The Iraqi army’s progress on the battlefield through 2016 encouraged increasing numbers of Islamic State militants to betray their leaders, a top commander in the Mosul campaign, General Najm al-Jabouri, told Reuters. The capture of Qayara airbase and town about 60 km (40 miles) south of Mosul in July 2016 was an important moment.
A militant who handled Islamic State’s communications contacted the army through an intermediary to offer his services, said his handler, Major Sahab al-Jabouri. Given the codename Eagle 1, he was taught how to evade capture. Eagle 1 texted Major al-Jabouri with details about Islamic State leaders and telephone numbers used by the militants. Intelligence he supplied helped the army take several towns and led them to a mass grave in the town of Tal Afar, west of Mosul, Major al-Jabouri said.
The opening of a new front northwest of Mosul in May 2017 triggered more defections, according to Iraqi military officials. Militants offered information in exchange for clemency. The arrangement provided vital intelligence about Islamic State leaders, communications and ammunitions stores.
“It accelerated the battle,” said General al-Jabouri, the senior commander in the Mosul campaign. “They told us where the car bombs were and we would strike them before they hit our forces. Their information helped us a lot, especially in identifying where their leaders were.”
Once inside Mosul, U.S.-trained counter-terrorism troops cleared militants from the narrow streets. U.S. airpower picked out targets from above.
Some Iraqi officials concede questions remain over the long-term ability of the main Iraqi army to retain control of territory it has gained with the help of U.S. airpower, Shi‘ite militias, and Kurdish fighters. Compared with U.S.-trained soldiers in Iraq’s highly capable counter-terrorism service, the bulk of the army is ill-equipped and lacks discipline.
Counter-terrorism troops had “the most updated American weapons and gear costing up to $16,000 (12,064.55 pounds),” said Kinani, the army intelligence officer. “For ordinary soldiers, we give them a suit and vest that cost only $100.”
Despite its victory, Baghdad’s Shi‘ite led government cannot count on the loyalty of Mosul’s predominantly Sunni population, said a leader of a powerful Sunni tribe that contributed fighters and intelligence to the battle against Islamic State. Mosul’s Sunnis want more autonomy, said Sheikh Talib al-Shammari of the Shammar tribe.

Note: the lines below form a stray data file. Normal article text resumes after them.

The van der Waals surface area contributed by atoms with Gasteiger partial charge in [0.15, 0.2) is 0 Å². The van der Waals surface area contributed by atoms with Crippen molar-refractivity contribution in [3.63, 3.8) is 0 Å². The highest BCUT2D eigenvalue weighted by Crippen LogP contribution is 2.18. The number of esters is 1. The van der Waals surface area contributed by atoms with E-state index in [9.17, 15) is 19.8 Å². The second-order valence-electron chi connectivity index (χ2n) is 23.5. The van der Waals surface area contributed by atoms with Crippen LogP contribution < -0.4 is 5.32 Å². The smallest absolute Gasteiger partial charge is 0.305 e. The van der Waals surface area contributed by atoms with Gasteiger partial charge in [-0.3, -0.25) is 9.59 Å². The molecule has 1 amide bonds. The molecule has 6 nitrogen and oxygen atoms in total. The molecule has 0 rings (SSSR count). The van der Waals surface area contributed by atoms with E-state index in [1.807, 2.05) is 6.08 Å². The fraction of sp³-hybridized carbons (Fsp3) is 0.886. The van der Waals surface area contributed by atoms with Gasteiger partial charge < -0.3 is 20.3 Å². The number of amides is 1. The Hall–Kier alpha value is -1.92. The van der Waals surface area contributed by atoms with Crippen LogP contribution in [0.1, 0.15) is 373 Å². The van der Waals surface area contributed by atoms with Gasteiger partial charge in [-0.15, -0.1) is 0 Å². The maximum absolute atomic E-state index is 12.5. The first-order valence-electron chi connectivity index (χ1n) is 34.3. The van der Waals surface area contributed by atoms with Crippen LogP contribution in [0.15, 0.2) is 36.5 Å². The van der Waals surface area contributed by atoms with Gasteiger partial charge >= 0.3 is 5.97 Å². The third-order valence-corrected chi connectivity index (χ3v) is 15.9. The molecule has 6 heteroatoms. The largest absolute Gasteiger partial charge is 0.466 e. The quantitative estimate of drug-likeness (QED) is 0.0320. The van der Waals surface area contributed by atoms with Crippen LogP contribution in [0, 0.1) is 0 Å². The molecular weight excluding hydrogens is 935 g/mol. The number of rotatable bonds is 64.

“Mosul residents should have a say in how to administrate their own city without being treated as second class citizens. We will have zero tolerance for any attempt from Baghdad to return Mosul to being governed by armed force; we will resist and find a million ways to ask for our own autonomy,” Shammari warned.
Zuhair al-Chalabi, a government adviser, said talk of autonomy was “the language of losers. Mosul is proud of its genuine Iraqi identity and no one will accept this language.”
Mosul is not alone in challenging Baghdad’s authority.
In the north of the country, Iraq’s Kurds are intent on building an independent state. They voted overwhelmingly for independence in a referendum on Sept 25. Baghdad says such moves are unconstitutional. Prime Minister Abadi’s government insists its focus is on ending sectarian strife.
The United States is afraid a fragmentation of Iraq could further destabilise the Middle East. Shi‘ite Iran worries a breakup would diminish its influence. Iran holds sway over the Baghdad government and Iraq’s Shi‘ite militias.
For some people in Mosul, Iraq’s wrecked economy and rampant corruption are the most pressing problems. Transparency International ranked Iraq 166 out of 176 in its 2016 Corruption Perceptions Index.
Standing near a bridge between east and west Mosul, a student informer, codename Salah al-Iraqi, doubted prosperity would return to his city.
“If we got rid of our leaders and political parties, Iraq would be much better off,” he said. “The whole system needs to be overhauled.”
Abu Hassan, a former soldier and informant, is also frustrated. He used his work as a cab driver to gather intelligence for the Iraqi military. He says his handlers promised that he could have his old army job and $1,000 a month salary back when Mosul was freed. But when he went to Baghdad to reclaim his job, he was sent packing, he said.
These days, Abu Hassan is bitter. He’s barely making $7 a day driving his cab. Iraq’s defence ministry dismissed his complaints.
“He should have done this to help his country and not for a job. This is the difference between real soldiers and mercenaries,” said Lieutenant Colonel Mahdi Ameer.
Additional reporting by Isabel Coles and Goran Tomasevic in Mosul, and John Walcott in Washington. Editing by Janet McBride and Richard Woods